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This section features a recent randomised controlled trial that is indexed on PEDro, the Physiotherapy Evidence Database (http://www.pedro.org.au). PEDro is a free, web-based database of evidence relevant to physiotherapy.
▸ Surgery versus physical therapy for meniscal tear and osteoarthritis. New Engl J Med 2013;368:1675–84.
Many people with osteoarthritis (OA) of the knee have damage to the meniscus,1 which is commonly treated by surgical excision of the damaged fragment; a procedure known as partial meniscectomy. However, it is not clear whether surgery of symptomatic meniscal tears improves pain and function in people with knee OA compared to conservative treatment.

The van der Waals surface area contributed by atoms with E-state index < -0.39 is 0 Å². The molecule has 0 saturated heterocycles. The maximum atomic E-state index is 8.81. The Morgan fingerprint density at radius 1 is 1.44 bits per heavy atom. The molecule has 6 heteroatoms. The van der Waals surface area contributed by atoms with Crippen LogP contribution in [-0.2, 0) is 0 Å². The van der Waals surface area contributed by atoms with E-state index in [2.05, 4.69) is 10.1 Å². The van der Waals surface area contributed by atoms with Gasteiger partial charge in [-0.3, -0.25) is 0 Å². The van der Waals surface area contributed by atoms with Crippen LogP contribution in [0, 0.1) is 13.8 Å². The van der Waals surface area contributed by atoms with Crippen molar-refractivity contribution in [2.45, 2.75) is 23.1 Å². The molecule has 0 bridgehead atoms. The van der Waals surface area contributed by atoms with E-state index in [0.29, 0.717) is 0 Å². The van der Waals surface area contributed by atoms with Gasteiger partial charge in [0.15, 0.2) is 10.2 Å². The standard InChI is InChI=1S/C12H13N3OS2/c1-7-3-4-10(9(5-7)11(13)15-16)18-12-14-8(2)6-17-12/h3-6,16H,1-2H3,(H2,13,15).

To assess whether adding arthroscopic meniscectomy to physiotherapy leads to greater improvements in pain and function than physiotherapy alone in older people with mild-to-moderate OA of the knee and a defined meniscus tear.
Participants were recruited from tertiary referral centres in the USA. Patients over 45 years old with knee OA who reported symptoms consistent with a meniscus tear that had persisted for more than 1 month were eligible. Meniscus pathology and OA were confirmed by MRI. Clinical symptoms of a meniscus tear included at least one of the following: clicking, catching, popping, giving way, pain with pivot or torque, pain …
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